6. Check the revised code into source control
  7. In your vNext build add another Visual Studio Test task, set the test assembly to match your javascript test naming convention e.g. **\*.tests.js and the path to the custom test adaptor to $(Build.SourcesDirectory)\packages (as before)

  8. Run the revised build.

  9. You should see the two test tasks run and a pair of test results in the summary for the build.

So now hopefully you should find this a more straight forward way to added testing to your vNext builds. Allowing easy use of both your own build boxes and the hosted build service for VSO with testing frameworks they do not support ‘out the box’

Powershell to help plot graphs of how long TFS upgrades take

When doing TFS upgrades it is useful to know roughly how long they will take. The upgrade programs give a number of steps, but not all steps are equal. Some are quick, some are slow. I have found it useful to graph past updates so I can get a feel of how long an update will take given it got to ‘step x in y minutes’. You can do this by hand, noting down time as specific steps are reached. However for a long upgrade it usually means pulling data out of the TFS TPC upgrade logs.

To make this process easier I put together this script to find the step completion rows in the log file and format them out such that they are easy to graph in Excel

    $logfile = "TPC_ApplyPatch.log",
    $outfile = "out.csv"

# A function to covert the start and end times to a number of minutes
# Can't use simple timespan as we only have the time portion not the whole datetime
# Hence the hacky added a day-1 second
function CalcDuration

    $diff = [dateTime]$endTime - $startTime
    if ([dateTime]$endTime -lt $startTime)
       $diff += "23:59" # add a day as we past midnight

    [int]$diff.Hours *60 + $diff.Minutes

Write-Host "Importing $logfile for processing"
# pull out the lines we are interested in using a regular expression to extract the columns
# the (.{8} handle the fixed width, exact matches are used for the test
$lines = Get-Content -Path $logfile | Select-String "  Executing step:"  | Where{$_ -match "^(.)(.{8})(.{8})(Executing step:)(.{2})(.*)(')(.*)([(])(.*)([ ])([of])(.*)"} | ForEach{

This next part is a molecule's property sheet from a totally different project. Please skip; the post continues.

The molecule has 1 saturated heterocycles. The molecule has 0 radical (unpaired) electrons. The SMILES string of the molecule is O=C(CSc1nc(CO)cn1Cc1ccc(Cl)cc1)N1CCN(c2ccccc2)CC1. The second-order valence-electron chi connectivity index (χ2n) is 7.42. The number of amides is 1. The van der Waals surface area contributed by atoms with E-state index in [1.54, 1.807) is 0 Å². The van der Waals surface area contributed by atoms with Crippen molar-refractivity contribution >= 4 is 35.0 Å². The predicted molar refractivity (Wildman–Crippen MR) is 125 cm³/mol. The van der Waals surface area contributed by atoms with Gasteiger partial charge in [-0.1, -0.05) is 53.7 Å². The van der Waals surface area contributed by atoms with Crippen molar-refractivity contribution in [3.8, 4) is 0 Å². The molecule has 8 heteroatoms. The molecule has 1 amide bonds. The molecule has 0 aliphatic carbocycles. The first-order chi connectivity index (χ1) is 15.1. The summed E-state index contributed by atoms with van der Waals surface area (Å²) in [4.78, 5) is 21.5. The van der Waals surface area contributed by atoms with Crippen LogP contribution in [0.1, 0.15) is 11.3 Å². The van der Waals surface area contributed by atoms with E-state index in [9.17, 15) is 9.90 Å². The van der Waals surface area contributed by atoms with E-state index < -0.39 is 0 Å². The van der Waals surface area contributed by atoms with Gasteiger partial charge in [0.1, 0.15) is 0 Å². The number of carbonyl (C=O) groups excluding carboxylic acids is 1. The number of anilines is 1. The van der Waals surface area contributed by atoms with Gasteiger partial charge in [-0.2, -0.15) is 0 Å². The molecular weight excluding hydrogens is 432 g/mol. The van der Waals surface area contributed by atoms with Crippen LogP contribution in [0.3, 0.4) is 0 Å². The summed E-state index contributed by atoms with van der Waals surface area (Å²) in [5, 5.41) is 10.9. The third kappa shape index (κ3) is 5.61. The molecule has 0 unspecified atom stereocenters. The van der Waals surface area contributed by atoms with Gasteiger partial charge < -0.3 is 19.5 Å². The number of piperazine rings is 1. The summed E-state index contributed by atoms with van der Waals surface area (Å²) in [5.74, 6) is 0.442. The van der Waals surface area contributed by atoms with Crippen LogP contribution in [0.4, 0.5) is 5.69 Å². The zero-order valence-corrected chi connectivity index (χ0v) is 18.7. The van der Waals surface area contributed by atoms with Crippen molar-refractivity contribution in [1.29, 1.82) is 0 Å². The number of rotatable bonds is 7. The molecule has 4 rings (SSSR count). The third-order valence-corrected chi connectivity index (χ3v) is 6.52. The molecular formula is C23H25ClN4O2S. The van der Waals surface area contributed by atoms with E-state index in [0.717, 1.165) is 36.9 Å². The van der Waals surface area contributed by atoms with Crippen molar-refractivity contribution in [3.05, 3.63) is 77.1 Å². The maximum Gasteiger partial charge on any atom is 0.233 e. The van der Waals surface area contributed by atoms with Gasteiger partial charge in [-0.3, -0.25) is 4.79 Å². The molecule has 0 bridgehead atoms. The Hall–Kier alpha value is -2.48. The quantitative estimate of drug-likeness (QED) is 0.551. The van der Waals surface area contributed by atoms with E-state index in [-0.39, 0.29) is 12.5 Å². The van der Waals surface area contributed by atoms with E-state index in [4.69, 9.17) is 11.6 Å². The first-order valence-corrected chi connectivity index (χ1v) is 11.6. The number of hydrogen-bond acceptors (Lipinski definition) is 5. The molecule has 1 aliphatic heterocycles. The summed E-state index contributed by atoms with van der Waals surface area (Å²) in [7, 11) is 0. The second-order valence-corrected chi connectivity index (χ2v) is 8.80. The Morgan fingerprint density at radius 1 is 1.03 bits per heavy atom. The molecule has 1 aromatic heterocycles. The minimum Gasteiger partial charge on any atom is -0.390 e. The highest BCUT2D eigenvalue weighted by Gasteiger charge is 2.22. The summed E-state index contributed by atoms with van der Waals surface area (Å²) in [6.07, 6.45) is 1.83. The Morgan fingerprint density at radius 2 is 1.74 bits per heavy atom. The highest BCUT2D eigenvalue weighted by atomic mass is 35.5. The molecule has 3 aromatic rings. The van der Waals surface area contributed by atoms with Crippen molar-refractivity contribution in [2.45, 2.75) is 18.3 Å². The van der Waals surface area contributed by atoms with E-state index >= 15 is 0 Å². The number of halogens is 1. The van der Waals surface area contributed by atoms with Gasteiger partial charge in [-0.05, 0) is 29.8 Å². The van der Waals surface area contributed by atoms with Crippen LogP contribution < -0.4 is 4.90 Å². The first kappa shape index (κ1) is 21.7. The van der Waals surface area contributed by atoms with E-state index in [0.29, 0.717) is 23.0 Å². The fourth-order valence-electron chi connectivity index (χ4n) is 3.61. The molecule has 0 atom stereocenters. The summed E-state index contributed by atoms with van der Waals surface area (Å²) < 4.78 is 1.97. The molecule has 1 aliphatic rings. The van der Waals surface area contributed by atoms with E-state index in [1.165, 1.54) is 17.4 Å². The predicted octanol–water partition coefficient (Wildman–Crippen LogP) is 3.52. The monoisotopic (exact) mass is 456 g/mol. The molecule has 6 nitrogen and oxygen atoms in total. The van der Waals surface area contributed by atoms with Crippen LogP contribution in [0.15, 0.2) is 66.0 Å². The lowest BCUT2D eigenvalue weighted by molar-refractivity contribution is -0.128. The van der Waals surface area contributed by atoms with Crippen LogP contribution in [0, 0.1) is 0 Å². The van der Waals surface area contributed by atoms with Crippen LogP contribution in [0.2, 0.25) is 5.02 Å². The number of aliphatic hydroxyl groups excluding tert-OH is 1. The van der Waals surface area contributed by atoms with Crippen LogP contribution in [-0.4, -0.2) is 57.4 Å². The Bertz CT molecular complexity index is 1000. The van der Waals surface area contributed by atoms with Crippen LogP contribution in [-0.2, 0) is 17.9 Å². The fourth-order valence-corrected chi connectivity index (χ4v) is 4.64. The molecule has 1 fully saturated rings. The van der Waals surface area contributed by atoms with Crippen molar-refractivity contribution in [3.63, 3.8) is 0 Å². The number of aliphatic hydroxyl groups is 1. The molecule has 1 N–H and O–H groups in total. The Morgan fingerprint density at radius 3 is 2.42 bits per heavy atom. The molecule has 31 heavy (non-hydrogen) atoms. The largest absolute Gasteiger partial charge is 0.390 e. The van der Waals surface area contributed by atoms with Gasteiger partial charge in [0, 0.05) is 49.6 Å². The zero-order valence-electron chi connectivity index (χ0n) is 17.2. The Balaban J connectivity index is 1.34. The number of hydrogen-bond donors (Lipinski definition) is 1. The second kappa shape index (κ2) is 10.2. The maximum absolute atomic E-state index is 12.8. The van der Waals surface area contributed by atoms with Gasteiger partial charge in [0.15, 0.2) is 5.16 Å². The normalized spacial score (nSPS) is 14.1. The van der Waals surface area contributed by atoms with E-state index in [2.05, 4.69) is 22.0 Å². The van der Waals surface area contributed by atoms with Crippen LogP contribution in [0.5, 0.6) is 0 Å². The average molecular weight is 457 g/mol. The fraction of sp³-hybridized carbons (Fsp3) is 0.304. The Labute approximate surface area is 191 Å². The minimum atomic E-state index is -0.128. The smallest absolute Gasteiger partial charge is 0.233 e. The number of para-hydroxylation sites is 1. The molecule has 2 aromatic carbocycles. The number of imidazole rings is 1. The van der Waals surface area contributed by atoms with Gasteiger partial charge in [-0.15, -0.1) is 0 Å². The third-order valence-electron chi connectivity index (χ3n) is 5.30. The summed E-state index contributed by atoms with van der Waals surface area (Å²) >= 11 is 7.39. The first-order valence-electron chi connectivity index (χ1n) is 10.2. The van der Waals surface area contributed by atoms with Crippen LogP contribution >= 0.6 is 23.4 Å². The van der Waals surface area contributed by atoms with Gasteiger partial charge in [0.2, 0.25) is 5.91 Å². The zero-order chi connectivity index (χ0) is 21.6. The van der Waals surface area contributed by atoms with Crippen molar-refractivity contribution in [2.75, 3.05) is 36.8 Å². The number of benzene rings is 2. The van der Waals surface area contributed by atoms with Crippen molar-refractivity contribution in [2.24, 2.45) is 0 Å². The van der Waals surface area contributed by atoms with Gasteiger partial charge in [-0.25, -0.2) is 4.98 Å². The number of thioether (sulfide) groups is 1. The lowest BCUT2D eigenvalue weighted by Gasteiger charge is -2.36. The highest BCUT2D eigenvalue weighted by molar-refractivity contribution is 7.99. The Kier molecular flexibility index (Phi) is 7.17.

'Step' = $Matches[10]
        'TimeStamp' = $Matches[2]
        'Action' = $Matches[6]
# We assume the upgrade started at the timestamp of the 0th step
# Not true but very close
[DateTime]$start = $lines[0].TimeStamp

Write-Host "Writing results to $outfile"
# Work out the duration
$steps = $lines | ForEach{
        'Step' = $_.Step
        'TimeStamp' = $_.TimeStamp
        'EplasedTime' = CalcDuration -startTime $start -endTime $_.TimeStamp
        'Action' = $_.Action
$steps | export-csv $outfile -NoTypeInformation

# and list to screen

Is the Microsoft Band any good for Triathlon? Training Yes, racing No

The title says it all, I have been using a Microsoft Band for a few months now and have found it a great tool for running and cycling as long as you are going out for less than about 5 hours. I tried to use for the first time Triathlon race at at the Leeds Triathlon over the weekend.

As it it not water proof it was not an option for the swim (unlike my old Polar HR monitor), so I put it on in T1 (swim to bike), don’t think it wasted too much time! This is where I hit the first issue (or second if you count that it is not waterproof) that my finger was too wet to operate the touch screen. I have seen this issue on runs on rainy days. So I did not manage to switch it to cycle mode, and did not bother to try again whilst cycling after I had dried out – a had other things on my mind like being a in good aero position and get moving faster.

I did however manage to switch to run mode as I ran out of T2 (bike to run) and it worked OK there.

So my wish list

  • Make it water proof, enough for open water swimming
  • Add a way to sequence different activities (swim, bike, run) and have a simple button what works with wet fingers to switch between them – maybe a de project for myself
  • And of course better battery life

So I still think it is a good product, just not 100% perfect for me as yet